Best Gay Variety Show or Open Mike

rThe Reader’s Choice Homolatte

It’s a simple formula: One queer writer plus one queer musical act, an all-ages venue, and a tip jar from Ikea. Oh yeah—and a magnanimous and community-minded host like Scott Free, master of ceremonies at Chicago’s longest running and, to my mind, best queer variety showcase. After eight and a half years and five other venues, Homolatte seems to have settled into a comfy relationship with Michelle Fire’s Tweet restaurant (and its sister bar, Big Chicks). Each of the acts—who range from the best of queer Chicago to national touring writers and musicians—gets about half an hour, allowing them to display a wider range of work than at many variety shows, and because they’re prescreened, it’s not as hit-or-miss as most open mikes. As a result, it’s a great opportunity to discover new artists: I’ve been introduced to many local faves here, including folk-pop duo Carrie Lydon and Kate Rickenbacker and the Gypsy-tinged Heat Birds. In addition, the audience is often treated to a few songs by Free himself—he was, after all, the 2005 OutMusician of the Year. This is all for the (optional) price of $5, deposited in said tip jar, though patronage of the restaurant and bar are encouraged. Proceeds go to the performers; for all Free’s hard work, all he gets is that warm fuzzy feeling of bringing the community together and supporting queer arts. aFirst and third Tuesday of the month, 7:30 PM, Tweet Let’s Eat, 5024 N. Sheridan, 773-728-5511, —Kathie Bergquist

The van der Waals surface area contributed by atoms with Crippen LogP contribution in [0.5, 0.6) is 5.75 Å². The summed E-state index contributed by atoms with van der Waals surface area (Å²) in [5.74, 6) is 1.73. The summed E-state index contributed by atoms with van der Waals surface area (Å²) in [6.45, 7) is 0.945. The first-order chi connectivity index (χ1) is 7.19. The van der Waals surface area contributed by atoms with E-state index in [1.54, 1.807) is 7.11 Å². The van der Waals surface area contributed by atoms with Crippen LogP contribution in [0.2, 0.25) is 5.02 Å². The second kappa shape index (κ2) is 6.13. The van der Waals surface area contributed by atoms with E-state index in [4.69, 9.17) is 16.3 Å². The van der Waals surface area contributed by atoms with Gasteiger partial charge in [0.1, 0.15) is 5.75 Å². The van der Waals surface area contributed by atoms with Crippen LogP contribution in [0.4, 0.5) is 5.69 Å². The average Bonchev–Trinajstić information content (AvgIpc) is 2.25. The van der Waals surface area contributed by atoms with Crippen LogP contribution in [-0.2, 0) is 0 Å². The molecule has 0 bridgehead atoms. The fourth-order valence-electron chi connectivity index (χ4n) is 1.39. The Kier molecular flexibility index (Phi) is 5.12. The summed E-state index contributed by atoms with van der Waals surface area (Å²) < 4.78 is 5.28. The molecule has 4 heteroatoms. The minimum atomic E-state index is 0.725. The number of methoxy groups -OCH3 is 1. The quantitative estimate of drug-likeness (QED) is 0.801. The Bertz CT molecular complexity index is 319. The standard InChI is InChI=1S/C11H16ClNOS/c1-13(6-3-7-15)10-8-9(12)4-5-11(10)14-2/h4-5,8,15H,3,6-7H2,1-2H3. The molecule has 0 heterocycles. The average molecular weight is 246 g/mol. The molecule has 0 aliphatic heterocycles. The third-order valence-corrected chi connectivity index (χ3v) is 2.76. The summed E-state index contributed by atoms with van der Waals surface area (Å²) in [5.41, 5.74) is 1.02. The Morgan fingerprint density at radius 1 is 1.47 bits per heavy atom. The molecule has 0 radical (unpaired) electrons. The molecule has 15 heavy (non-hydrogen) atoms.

&Our readers’ choiceCake Chicago

aThird Saturday of the month, 9 PM, Red Line Tap, 7006 N. Glenwood, 773-274-5463,

Best Gay Festival

rThe Reader’s Choice International Mr. Leather

On Memorial Day Weekend, IML and its affiliated events—including the International Mr. Leather competition, the International Mr. Bootblack competition, a leather market, numerous fetish parties, and the Black & Blue Ball—take over the Hilton Chicago for what might be one of the most fascinating juxtapositions of cultures and lifestyles ever. (IML also coincides with Bear Pride weekend, and all its fetish-specific revelries, over at the Chicago-Metro Crowne Plaza.)

The contest, started as the Mr. Gold Coast contest at Chuck Renslow’s now-defunct Gold Coast leather bar in 1979, has grown steadily over the years, from an original 12 contestants to about 60, attracting swarms of leather aficionados from around the globe—it truly is an international event. And unlike at many Gay Pride celebrations, where participants are virtually tripping over one another to prove how wholesome and normal they are, IML celebrants revel in their queerness and their kinks.

As with Gay Pride or Northalsted Market Days, participation in IML is not limited to gays (and although the contest itself is dudes-only, women and trans folks are welcome at most parties and events), but I’ve always felt a stronger sense of shared purpose, community identity, and pride at IML events. Maybe it’s because the frat boys are scared away. Or maybe it’s because the leather community remembers something that the greater gay community sometimes forgets: leather or denim, dominant or submissive, hairy or shaved, we’re all in this together. aThu-Mon 5/21-5/25, 800-545-6753,, weekend packages from $165. —Kathie Bergquist